But Young hears something creepier and more insidious in the new music too. We are poisoning ourselves with degraded sound, he believes, the same way that Monsanto is poisoning our food with genetically engineered seeds. The development of our brains is led by our senses; take away too many of the necessary cues, and we are trapped inside a room with no doors or windows. Substituting smoothed-out algorithms for the contingent complexity of biological existence is bad for us, Young thinks. He doesn’t care much about being called a crank. “It’s an insult to the human mind and the human soul,” he once told Greg Kot of The Chicago Tribune. Or as Young put it to me, “I’m not content to be content.”

 

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13 minutes ago, CVJ said:

A relevant article in The N.Y. TIMES Magazine today about Neil Simon:

But he is stumped. Let’s take a moment to look at the future of recorded sound, the topic that has got him so overheated. The invention of the phonograph in 1877 by Thomas Alva Edison, a k a the Wizard of Menlo Park, and one of the great visionaries in American history, marked the culmination of several decades of attempts to capture the magic of sound in physical, reproducible form. Early sound recorders used a large cone to capture the air pressure produced by sonic waves created by a human voice or an instrument. The cone directed sound waves against a diaphragm attached to a stylus, which thereby inscribed an analog of those waves onto a roll of paper or a wax-coated cylinder. The use of electrical microphones and amplifiers by the 1920s made it possible to record a far greater range of sound with far greater fidelity.

Magnetic tape, which was pioneered in Germany during the 1930s, propelled another giant leap forward in fidelity, while also beginning the process of freeing sound from the physical mediums on which it was recorded. Tape could be snipped and edited and combined in ways that allowed artists, producers and engineers to create symphonies in their own minds and then assemble them out of multiple takes performed in different places and at different times. The introduction of high-end consumer digital-sound-recording systems by companies including Sony and 3M further loosened music’s connection to a physical medium, thereby rendering sound infinitely plastic and, in theory, infinitely reproducible. Then came the internet, which delivered on the mind-boggling promise of infinitely reproducible sound at a cost approaching zero.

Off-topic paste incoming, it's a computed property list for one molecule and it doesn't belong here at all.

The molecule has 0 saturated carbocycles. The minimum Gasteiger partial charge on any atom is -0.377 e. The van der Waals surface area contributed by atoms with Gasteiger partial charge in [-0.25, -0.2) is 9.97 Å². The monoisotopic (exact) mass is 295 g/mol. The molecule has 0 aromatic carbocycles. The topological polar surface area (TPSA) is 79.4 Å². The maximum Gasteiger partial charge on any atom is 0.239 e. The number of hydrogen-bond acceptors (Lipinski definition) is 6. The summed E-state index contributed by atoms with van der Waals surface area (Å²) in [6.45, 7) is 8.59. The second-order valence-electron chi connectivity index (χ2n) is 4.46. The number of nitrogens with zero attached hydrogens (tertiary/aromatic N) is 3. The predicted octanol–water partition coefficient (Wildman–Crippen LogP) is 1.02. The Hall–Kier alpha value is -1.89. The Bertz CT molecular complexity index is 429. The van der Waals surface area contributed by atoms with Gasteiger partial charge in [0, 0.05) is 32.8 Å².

[Read more about sound fidelity and the biggest disaster in the history of the music business.]

At ground level, which is to say not the level where technologists live but the level where artists write and record songs for people who care about the human experience of listening to music, the internet was as if a meteor had wiped out the existing planet of sound. The compressed, hollow sound of free streaming music was a big step down from the CD. “Huge step down from vinyl,” Young said. Each step eliminated levels of sonic detail and shading by squeezing down the amount of information contained in the package in which music was delivered. Or, as Young told me, you are left with “5 percent of the original music for your listening enjoyment.”

Producers and engineers often responded to the smaller size and lower quality of these packages by using cheap engineering tricks, like making the softest parts of the song as loud as the loudest parts. This flattened out the sound of recordings and fooled listeners’ brains into ignoring the stuff that wasn’t there anymore, i.e., the resonant combinations of specific human beings producing different notes and sounds in specific spaces at sometimes ultraweird angles that the era of magnetic tape and vinyl had so successfully captured.

If you want to envision how Young feels about the possibility of having to listen to not only his music but also American jazz, rock ’n’ roll and popular song via our dominant streaming formats, imagine walking into the Metropolitan Museum of Art or the Musée d’Orsay one morning and finding that all of the great canvases in those museums were gone and the only way to experience the work of Gustave Courbet or Vincent van Gogh was to click on pixelated thumbnails.

But Young hears something creepier and more insidious in the new music too. We are poisoning ourselves with degraded sound, he believes, the same way that Monsanto is poisoning our food with genetically engineered seeds. The development of our brains is led by our senses; take away too many of the necessary cues, and we are trapped inside a room with no doors or windows. Substituting smoothed-out algorithms for the contingent complexity of biological existence is bad for us, Young thinks. He doesn’t care much about being called a crank. “It’s an insult to the human mind and the human soul,” he once told Greg Kot of The Chicago Tribune. Or as Young put it to me, “I’m not content to be content.”

 

Do you think posting a quote in giant bold letters improves your point? I think it actually makes it less likely to be read. 

Main listening (small home office):

Main setup: Surge protector +_iFi  AC iPurifiers >Isol-8 Mini sub Axis Power Conditioning+Isolation>QuietPC Low Noise Server>Roon (Audiolense DRC)>Stack Audio Link II>Kii Control>Kii Three >GIK Room Treatments.

Secondary Listening: Server with Audiolense RC>RPi4 or analog>Matrix Element i Streamer/DAC (XLR)+Schiit Freya>Kii Three .

Bedroom: SBTouch to Cambridge Soundworks Desktop Setup.
Living Room/Kitchen: RPi 3B+ running RoPieee to a pair of Morel Hogtalare. 

All absolute statements about audio are false :)

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20 minutes ago, firedog said:

Do you think posting a quote in giant bold letters improves your point? I think it actually makes it less likely to be read. 

 

That was exactly the effect it had on me, as I scrolled through the mess quickly and then landed upon your post.  

 

One must also wonder about the necropost motivation.